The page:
A nice set-up!
This guy Kritsch looks plenty pleased with himself. Standin' down there he looks like a prosperous guy on the stock market or somethin' like that. I reckon he's thinkin' he's plenty clever. Well, maybe he is, but I still don't think he's quite good enough. But is he pleased! He looks like the cat that has swallowed the canary.
Zokka is stickin' around an' bathin' in the reflected glory. I remember what I did to this boyo up at Casino Lodge at Burghclere when I found him kickin' around my car. The thought pleases me. I take another look at him an' see that his nose is still bulgin' from the poke I gave him. I hope it stays that way.
I get up an' lean over the balustrade. Just then the big door opens an' Paolo comes in. Kritsch starts grinnin' an' Zokka gets up. Whitaker raises his head.
I reckon Geralda has arrived!
They are all standin' up now an' lookin' towards the big door that Paolo come in by. He has scrammed out somewhere.
I get out of the gallery quick an' ease down the passage. I reckon that if I turn right from the green door downstairs I shall come to where the small library door is. Anyhow I am goin' to try it.
I gumshoe down the stairs an' go down the passage. When I get to the end I see I am right. The little door into the library is right in front of me an' half open.
I flatten myself up against the wall by the side of the door an' look inside.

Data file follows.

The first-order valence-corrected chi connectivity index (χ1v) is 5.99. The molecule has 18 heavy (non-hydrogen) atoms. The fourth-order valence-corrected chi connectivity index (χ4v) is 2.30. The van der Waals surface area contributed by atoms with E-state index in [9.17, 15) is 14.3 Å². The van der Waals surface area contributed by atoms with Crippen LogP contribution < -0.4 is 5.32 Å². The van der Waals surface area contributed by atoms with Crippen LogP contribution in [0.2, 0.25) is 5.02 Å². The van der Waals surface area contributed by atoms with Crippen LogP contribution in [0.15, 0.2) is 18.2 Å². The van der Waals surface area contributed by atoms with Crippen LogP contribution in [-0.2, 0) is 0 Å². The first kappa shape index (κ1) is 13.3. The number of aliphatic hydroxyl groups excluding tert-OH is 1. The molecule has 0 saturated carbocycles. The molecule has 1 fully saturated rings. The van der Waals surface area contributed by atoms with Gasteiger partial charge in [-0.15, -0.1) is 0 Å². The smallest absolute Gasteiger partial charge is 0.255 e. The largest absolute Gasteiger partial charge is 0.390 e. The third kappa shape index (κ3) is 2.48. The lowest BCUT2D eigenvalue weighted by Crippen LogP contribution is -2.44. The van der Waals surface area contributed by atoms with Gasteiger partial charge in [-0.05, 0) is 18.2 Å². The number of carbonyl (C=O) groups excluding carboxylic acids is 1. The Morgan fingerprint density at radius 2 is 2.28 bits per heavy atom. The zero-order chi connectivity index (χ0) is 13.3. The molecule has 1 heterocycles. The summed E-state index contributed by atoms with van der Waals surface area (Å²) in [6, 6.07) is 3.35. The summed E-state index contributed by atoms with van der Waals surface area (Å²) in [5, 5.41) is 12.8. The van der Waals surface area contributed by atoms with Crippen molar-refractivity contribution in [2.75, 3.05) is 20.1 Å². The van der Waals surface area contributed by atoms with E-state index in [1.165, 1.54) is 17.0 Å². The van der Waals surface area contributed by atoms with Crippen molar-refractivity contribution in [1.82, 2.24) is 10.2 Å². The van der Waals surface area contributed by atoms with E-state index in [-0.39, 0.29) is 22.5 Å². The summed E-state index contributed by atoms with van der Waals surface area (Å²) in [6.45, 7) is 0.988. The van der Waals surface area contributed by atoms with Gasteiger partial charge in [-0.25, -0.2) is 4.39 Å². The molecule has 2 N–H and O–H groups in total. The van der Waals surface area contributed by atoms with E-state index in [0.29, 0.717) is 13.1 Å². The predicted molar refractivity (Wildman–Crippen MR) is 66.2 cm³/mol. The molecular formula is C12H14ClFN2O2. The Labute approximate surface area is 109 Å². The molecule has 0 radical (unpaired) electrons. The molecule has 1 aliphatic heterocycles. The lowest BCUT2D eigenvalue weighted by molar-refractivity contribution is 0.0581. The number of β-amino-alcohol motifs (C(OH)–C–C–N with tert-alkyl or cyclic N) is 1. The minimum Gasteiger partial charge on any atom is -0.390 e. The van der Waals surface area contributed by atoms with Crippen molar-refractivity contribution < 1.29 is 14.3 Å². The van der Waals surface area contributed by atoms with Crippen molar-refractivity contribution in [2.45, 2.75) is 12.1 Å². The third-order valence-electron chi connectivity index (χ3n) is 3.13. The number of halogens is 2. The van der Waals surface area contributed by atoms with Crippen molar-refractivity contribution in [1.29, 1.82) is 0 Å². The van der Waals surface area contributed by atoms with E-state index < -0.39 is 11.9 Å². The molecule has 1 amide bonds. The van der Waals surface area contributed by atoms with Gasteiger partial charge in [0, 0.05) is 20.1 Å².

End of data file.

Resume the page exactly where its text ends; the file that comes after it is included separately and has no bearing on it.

Kritsch an' Zokka are both standin' up with their backs to me. Whitaker is still sittin' down. They're all lookin' towards the doorway at the other end of the room. Geralda is just comin' through it.
Kritsch goes over towards her. He is smilin'. He says:
"Well, Miss Varney, it's a pleasure seein' you. Have you got the dough?"
She holds up the suitcase.
"Here it is," she says. "Here's your money."
She holds the suitcase out towards Kritsch. She holds it right away from her as if she didn't wanta get near that bozo.
He says: "Don't get that way, lady. An' it's not a good thing for you to get that way. You an' me are gonna be seein' plenty of each other."
Geralda says: "I don't know what you mean." She looks over at Whitaker. "Come on, Elmer," she says. "Thank God this business is over. Let's get away from here."
Whitaker don't say anything. Peerin' at him sideways through the door, I see a funny-lookin' grin on his face. Kritsch starts laughin'. He turns around to Whitaker. He says:
"Ain't it a scream? Don't you think we'd better tell her about it?"
Whitaker gets up.
"Well, she's got to know sometime," he says.
He looks at Geralda. He is grinnin' like a devil. She looks at him. Her eyes go from one to the other. She says in a cold sorta voice:
"I don't understand. What is this?"
Kritsch is still laughin' an' there is a big grin over the face of that mug Zokka. Whitaker takes out a cigarette an' lights it.